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Dealing with the "diabetes police" over the holidays

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Thanksgiving starts the winter  holiday season, and for some means food, and family which don't always work well together for a person with diabetes. You know -- Aunt Sally hovering watching everything you put in your mouth.  Or even direct questions that make us all cringe "should you be eating that?"

What are some tricks you've learned that helps you get through these somewhat sticky situations?
posted Nov 22, 2016 in Conversation by phyllisk (4,500 points)
retagged Jun 30, 2017 by KarenG

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7 replies

I like to pull out my pump and give that person a quick education on the amazing advances in treatment.  I show off the features, explain the basal rate and the use of boluses to cover everything that I eat.  I give examples of how I calculate carbs, punch in the number, and receive the correct amount of insulin.  If they still insist that I shouldn't eat what I eat, I assure them that my CGM will let me know if I've under-estimated and I can correct before my sugars are out of control.  Most folks who get my mini-education are impressed by all of the things my little insulin pump can do for me!
answered Nov 22, 2016 by Tracy H (330 points)
Wow, that sounds like a perfect way to handle it!!  Great advice!!
In general I do what Tracy said - explain to  them how treatments today work and that sugar is no longer 100% off limits like it was when I was diagnosed in 1979.  For me, the toughest exchanges are when people aren't open to hearing what we are saying.  My best friend's sister is an ER nurse, and she assumes she knows more about diabetes than she really does.  And she's not really open to hearing what I have to say.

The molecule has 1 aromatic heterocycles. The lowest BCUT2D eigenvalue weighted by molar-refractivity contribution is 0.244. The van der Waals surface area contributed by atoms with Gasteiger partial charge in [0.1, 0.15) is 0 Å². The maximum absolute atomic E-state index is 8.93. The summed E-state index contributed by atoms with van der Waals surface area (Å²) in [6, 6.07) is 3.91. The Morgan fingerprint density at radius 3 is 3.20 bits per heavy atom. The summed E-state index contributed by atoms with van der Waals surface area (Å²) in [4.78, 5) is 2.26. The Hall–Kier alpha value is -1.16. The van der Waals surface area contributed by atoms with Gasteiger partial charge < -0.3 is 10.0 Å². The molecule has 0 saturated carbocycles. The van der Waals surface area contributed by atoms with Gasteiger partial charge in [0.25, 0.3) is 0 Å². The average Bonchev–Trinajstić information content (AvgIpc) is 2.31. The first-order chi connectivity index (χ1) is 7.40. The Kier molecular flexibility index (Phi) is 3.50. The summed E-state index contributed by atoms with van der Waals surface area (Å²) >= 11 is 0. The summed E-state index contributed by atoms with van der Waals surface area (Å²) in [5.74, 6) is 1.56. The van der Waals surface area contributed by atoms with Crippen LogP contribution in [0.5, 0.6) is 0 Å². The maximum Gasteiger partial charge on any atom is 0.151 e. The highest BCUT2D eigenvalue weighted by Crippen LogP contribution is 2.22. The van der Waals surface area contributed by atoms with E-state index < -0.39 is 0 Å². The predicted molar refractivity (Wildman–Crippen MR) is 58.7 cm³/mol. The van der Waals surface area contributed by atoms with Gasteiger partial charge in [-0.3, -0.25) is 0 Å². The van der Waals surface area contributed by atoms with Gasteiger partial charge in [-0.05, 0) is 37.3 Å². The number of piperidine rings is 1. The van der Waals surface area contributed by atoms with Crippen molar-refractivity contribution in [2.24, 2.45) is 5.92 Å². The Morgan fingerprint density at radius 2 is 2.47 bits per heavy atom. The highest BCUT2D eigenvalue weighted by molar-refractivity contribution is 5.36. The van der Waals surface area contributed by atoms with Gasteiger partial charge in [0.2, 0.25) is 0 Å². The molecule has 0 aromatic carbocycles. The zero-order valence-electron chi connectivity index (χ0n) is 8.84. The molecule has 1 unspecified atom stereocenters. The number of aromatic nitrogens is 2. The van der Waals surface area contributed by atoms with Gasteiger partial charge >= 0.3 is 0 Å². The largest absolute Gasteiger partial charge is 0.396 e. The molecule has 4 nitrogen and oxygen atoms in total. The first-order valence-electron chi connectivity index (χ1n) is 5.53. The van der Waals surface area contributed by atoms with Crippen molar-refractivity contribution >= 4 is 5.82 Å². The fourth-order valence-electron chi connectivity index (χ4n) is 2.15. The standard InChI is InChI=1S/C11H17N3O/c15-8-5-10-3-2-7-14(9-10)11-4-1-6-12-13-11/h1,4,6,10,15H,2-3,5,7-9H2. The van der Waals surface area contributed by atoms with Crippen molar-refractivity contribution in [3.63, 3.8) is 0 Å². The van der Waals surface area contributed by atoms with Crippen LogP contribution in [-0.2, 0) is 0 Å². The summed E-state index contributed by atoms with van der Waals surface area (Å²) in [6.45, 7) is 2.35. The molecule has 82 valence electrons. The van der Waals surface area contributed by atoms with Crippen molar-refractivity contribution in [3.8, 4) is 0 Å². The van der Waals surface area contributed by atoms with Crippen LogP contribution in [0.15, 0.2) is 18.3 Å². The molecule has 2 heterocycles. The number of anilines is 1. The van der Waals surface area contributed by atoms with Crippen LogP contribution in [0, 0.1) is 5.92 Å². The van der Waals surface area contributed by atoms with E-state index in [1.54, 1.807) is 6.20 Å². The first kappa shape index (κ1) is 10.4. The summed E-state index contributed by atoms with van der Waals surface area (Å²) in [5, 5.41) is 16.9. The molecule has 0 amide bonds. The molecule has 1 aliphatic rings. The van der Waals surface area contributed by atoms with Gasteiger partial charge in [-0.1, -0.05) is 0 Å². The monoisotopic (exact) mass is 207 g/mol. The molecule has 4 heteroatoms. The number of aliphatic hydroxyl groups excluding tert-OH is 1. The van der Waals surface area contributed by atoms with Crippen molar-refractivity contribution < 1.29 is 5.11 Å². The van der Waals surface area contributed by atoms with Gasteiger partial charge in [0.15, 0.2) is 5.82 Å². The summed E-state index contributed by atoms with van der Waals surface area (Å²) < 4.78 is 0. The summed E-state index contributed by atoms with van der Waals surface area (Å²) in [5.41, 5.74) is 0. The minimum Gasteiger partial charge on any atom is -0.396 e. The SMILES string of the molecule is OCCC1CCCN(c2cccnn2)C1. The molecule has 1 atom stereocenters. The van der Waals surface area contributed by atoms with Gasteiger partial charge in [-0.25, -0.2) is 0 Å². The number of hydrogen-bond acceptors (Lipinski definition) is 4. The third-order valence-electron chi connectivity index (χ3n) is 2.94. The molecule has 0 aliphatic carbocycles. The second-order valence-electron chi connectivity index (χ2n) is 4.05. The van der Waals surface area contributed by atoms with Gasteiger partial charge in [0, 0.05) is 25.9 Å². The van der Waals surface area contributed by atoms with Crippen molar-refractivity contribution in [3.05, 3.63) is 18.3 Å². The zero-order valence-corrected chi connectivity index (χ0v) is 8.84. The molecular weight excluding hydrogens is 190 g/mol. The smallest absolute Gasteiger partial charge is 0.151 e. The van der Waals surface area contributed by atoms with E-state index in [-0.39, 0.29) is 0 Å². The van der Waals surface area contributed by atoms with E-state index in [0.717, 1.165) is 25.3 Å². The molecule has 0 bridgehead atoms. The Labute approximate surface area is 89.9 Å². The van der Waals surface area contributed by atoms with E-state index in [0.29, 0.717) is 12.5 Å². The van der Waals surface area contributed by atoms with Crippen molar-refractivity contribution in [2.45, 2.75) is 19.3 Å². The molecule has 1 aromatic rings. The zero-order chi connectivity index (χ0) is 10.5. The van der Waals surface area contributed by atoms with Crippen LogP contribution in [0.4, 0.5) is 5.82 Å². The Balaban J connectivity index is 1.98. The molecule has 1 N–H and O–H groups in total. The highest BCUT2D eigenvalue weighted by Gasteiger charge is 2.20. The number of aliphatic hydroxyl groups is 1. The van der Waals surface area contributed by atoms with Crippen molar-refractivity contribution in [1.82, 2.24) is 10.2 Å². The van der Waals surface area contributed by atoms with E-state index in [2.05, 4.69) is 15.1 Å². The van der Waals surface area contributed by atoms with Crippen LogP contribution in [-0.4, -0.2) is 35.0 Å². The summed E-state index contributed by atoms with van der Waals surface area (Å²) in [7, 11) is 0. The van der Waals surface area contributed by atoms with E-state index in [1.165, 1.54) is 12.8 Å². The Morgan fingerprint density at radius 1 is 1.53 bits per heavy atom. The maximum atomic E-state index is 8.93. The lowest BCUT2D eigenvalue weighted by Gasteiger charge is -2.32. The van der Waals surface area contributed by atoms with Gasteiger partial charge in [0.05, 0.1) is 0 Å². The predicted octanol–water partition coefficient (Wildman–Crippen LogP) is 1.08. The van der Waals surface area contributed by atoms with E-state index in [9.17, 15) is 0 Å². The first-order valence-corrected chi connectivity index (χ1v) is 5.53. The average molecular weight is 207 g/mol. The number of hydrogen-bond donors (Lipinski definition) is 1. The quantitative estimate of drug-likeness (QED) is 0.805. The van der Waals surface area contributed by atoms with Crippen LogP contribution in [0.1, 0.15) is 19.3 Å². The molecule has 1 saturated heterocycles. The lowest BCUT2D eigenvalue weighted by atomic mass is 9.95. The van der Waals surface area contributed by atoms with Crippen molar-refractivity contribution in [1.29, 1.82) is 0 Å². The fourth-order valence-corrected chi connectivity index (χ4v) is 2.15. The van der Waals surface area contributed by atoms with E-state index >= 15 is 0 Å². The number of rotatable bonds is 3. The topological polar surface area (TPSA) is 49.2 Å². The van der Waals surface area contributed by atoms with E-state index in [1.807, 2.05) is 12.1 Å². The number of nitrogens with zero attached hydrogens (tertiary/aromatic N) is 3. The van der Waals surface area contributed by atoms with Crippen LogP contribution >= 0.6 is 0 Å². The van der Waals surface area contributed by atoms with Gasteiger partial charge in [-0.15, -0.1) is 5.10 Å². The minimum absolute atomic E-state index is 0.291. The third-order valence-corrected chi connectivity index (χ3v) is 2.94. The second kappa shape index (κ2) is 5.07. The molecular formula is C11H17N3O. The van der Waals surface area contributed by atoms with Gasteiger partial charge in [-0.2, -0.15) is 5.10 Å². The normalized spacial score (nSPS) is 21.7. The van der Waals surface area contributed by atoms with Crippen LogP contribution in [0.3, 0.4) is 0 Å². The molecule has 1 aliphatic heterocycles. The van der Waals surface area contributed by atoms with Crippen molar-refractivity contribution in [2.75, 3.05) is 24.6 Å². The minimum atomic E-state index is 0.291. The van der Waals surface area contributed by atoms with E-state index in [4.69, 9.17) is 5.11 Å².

answered Nov 22, 2016 by KarenG (16,350 points)
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Hmmm, I guess I could say that my doctor and I worked out a holiday plan that works for my medical needs. Luckily the people I spend holidays with don't say much. I have received comments at work once in a while when there are cookies and other sweets brought in, but I just say "Moderation not deprivation" and walk away. ;)
answered Nov 24, 2016 by DiabetesRamblings (1,980 points)
"Moderation not deprivation" - I love that.  I think that phrase works for all types of diabetes, and even for people without diabetes.
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I try to educate folks who hover over my plate during the holidays. I mention that I can eat a variety of foods, so long as I figure out an insulin bolus to cover the carbohydrates. Other times, my husband pipes in, and says "she can eat anything she wants, except poison." :)
answered Nov 28, 2016 by anna (2,890 points)
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So, how did Thanksgiving go for everyone?  Any run-ins with the "diabetes police"?  Learn any new coping strategies for dealing with them?

We had a small gathering - me and my husband, my parents, my in-laws and my aunt.  All of them have a pretty good understanding of my life with diabetes, so I'm happy to say I had no cringe-worthy questions or judgements.  Yay!!
answered Nov 28, 2016 by KarenG (16,350 points)
Mine went well.  No police, but they did wonder how i managed to have low blood sugar given the rich foods.  I explained about how I set my higher temporary basal rate and that it was a new approach.  

But like everyone else, I try to use these experiences as a teaching moment.

I just read this post over on the DiabetesSisters blog and it fits perfectly with the conversation we've been having here.

Surviving the Holidays

I really liked the part where she talks about choosing our battles.  There have been times when I try to educate and there have been times when I chose not to engage and just walk away.  I always feel guilty about the times I walked away, but I'm starting to understand that sometimes that is the best thing to do.

answered Dec 15, 2016 by KarenG (16,350 points)
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I like to use it as a way to educate if the person seems open to wanting to know why I chose what I did, but if they are rude and telling me I can't have something I smile and say "if you ever are diagnosed give me a call, and I'll be glad to help you learn to use your meter and eat well too."  then I move along.
answered Dec 15, 2016 by anonymous